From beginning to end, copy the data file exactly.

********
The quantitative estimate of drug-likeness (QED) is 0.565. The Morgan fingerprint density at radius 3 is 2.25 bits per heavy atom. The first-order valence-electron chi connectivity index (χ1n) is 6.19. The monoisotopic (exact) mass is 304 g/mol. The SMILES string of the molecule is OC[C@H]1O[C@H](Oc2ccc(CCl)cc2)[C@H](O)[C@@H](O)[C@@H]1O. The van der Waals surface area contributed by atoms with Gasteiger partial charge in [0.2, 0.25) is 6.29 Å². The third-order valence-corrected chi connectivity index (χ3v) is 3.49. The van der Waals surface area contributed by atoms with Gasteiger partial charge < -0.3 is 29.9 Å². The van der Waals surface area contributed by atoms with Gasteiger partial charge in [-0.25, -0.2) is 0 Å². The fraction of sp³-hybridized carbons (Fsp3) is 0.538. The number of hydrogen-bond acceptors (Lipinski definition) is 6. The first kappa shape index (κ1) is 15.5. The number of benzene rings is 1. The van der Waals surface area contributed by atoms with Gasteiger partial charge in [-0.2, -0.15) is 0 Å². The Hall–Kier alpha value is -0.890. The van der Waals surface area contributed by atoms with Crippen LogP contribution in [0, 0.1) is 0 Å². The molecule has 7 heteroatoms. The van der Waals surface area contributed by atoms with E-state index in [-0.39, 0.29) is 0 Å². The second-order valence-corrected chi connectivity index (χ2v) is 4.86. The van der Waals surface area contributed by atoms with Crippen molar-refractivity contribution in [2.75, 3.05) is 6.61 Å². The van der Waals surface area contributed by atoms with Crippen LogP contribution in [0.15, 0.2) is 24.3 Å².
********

The quantitative estimate of drug-likeness (QED) is 0.565. The Morgan fingerprint density at radius 3 is 2.25 bits per heavy atom. The first-order valence-electron chi connectivity index (χ1n) is 6.19. The monoisotopic (exact) mass is 304 g/mol. The SMILES string of the molecule is OC[C@H]1O[C@H](Oc2ccc(CCl)cc2)[C@H](O)[C@@H](O)[C@@H]1O. The van der Waals surface area contributed by atoms with Gasteiger partial charge in [0.2, 0.25) is 6.29 Å². The third-order valence-corrected chi connectivity index (χ3v) is 3.49. The van der Waals surface area contributed by atoms with Gasteiger partial charge < -0.3 is 29.9 Å². The van der Waals surface area contributed by atoms with Gasteiger partial charge in [-0.25, -0.2) is 0 Å². The fraction of sp³-hybridized carbons (Fsp3) is 0.538. The number of hydrogen-bond acceptors (Lipinski definition) is 6. The first kappa shape index (κ1) is 15.5. The number of benzene rings is 1. The van der Waals surface area contributed by atoms with Gasteiger partial charge in [-0.2, -0.15) is 0 Å². The Hall–Kier alpha value is -0.890. The van der Waals surface area contributed by atoms with Crippen LogP contribution in [0, 0.1) is 0 Å². The molecule has 7 heteroatoms. The van der Waals surface area contributed by atoms with E-state index in [-0.39, 0.29) is 0 Å². The second-order valence-corrected chi connectivity index (χ2v) is 4.86. The van der Waals surface area contributed by atoms with Crippen molar-refractivity contribution in [2.75, 3.05) is 6.61 Å². The van der Waals surface area contributed by atoms with Crippen LogP contribution in [0.15, 0.2) is 24.3 Å².